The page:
She skimmed by the crowds of people in the narrow hall, moving her eyes rapidly to each door she passed at the Air Force Academy in Colorado. Her eyes fell on the training grounds for the Drum and Bugle Corps.
A myriad of people spoke to her, but there was one snare drummer that stood out.
“He was the only upperclassman that wasn’t a jerk,” Col. Catherine Barrington, 91st Operations Group commander, said with a smile. “There wasn’t anything romantic, he was just a really nice person.”
A year and a half passed as friends until their relationship was tested.
“I had a death in the family and a lot of trouble getting to them,” said Cathy. “When I told him, he not only let me borrow his car, but was really supportive of me. It was kindness that you don’t find often.”
After this incident, they grew closer. During a trip to Aspen, Colorado, to perform a parade, he took a leap of faith and asked her on a date. Although she was hesitant, she agreed.
“After another week of being around one another and him asking me out on another date, I couldn’t deny that there was something about him that made me want to be with him,” said Cathy.
A few months before his graduation, they began dating.
One May evening, the couple was walking through the streets of the Academy. Their eyes fell on the chapel, bringing questions to their minds. “Do you think we’re going to get married one day,” said Col. William Barrington, 91st Maintenance Group commander. That one question, spoken aloud, brought Cathy over the moon.
“At first, I had been dreading his graduation since I didn’t know if our relationship would last,” said Cathy. “I loved him at this point and was afraid that we would grow apart after he graduated. This question brought back my fears.”
Bill was stationed in Cape Canaveral Air Force Station, Florida, directly after his graduation in 1995. In the summer of ‘96, Bill came back to see Cathy and proposed. Another year later, they were married.
“It was a very special day, both exciting and joyful,” Cathy said. “I was absolutely thrilled to be marrying him.”
That year, Cathy graduated from the Academy and was assigned to Vandenberg Air Force Base, California, for a year of special training. They were now 2,730 miles apart.
“That last year was difficult, but we managed to make it work,” said Bill. “I would call her one week then she would call me the next to keep the phone bill from getting too high.”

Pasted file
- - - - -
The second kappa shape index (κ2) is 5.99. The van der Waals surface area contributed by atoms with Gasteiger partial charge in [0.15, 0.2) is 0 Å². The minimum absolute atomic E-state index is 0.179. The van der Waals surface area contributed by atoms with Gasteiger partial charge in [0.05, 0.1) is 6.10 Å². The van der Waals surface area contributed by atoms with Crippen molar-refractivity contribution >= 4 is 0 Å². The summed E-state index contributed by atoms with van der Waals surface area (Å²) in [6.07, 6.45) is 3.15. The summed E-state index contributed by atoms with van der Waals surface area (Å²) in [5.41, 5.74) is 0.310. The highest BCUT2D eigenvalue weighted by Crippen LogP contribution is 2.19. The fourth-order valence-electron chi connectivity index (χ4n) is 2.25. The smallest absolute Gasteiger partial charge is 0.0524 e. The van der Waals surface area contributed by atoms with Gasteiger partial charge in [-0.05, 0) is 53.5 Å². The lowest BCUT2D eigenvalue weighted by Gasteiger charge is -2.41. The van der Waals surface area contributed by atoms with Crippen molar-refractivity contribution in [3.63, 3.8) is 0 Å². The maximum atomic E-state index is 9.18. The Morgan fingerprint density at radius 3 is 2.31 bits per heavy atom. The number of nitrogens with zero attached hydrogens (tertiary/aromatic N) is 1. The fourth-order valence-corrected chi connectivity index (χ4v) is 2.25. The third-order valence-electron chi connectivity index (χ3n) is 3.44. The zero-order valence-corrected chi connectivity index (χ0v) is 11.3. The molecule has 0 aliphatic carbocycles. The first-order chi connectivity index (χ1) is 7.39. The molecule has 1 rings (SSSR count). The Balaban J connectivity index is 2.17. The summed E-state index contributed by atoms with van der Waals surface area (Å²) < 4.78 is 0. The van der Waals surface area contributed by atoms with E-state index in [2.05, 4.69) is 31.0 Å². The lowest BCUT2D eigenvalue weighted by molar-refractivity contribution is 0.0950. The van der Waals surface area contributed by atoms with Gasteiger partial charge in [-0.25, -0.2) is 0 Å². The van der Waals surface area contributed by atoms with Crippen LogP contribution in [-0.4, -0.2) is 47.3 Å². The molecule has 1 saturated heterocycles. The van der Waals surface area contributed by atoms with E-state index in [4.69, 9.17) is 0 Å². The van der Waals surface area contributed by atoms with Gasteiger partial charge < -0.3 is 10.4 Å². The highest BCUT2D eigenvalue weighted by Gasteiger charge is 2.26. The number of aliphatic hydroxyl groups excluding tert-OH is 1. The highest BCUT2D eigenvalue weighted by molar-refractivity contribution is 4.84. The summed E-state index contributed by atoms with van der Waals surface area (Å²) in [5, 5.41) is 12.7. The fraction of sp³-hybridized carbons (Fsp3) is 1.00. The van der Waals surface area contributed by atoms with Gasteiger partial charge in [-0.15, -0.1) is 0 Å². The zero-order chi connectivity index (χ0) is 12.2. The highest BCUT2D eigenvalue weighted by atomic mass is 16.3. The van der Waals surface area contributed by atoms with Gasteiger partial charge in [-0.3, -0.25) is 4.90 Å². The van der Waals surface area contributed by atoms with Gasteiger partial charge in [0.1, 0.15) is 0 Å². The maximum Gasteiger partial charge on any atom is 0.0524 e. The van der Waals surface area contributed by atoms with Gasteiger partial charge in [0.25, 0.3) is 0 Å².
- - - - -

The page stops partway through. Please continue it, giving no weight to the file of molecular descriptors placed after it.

During her training, she received her next orders to F.E. Warren AFB, Wyoming. Since they were married military-to-military, she knew that they would meet again there with orders, albeit a few months apart.
The marriage made the military aspect of their relationship a little tricky, but their senior leaders had their best interests in mind, said Cathy.
“We couldn’t be in each other’s chain of command,” said Bill. “Due to that, they switched us around a lot as we progressed through our careers. We could both be flight commanders, but once I put on major, it proved a little more difficult.”
Besides the occasional temporary duty location for training, Bill and Cathy have been fortunate enough to be stationed together throughout their careers. Even now, with both being colonels, they are not separated. Instead, they managed to make it far in their careers as group commanders at Minot AFB, North Dakota.
“We’re in a unique situation here,” said Bill. “With us being ops and maintenance, we’re able to work out a lot of issues and scheduling together.”
Bill and Cathy have two children, Will, 13, and Adam, 10. No matter what is going on, they have managed to have at least one parent at almost every event their kids are involved in, including baseball, cross country and instruments.
“Bill and I coached their baseball teams starting with T-ball, but they have recently outgrown our coaching ability,” said Cathy. “It’s a challenge, but we make it work.”
“There’s always going to be challenges,” added Bill. “We have to balance work and family, TDYs, etcetera. As the day goes on, someone has to break off to take care of the kids.”
They also ensure when they’re finishing their degrees or professional military education, there’s enough time to study and assist each other.
“I know I benefit from his guidance and the discussions we have about leadership, the Air Force and other professional aspects,” said Cathy. “I like to think we help each other out.”
As they progress further in their careers and personal life, they know that there is a time when they will leave the military. Regardless, they know they can rely on each other.
“He is the love of my life, a terrific role model, a great leader and my closest friend,” said Cathy. “Being a parent, a wife and an officer is demanding, but I have the best teammate in the world.”
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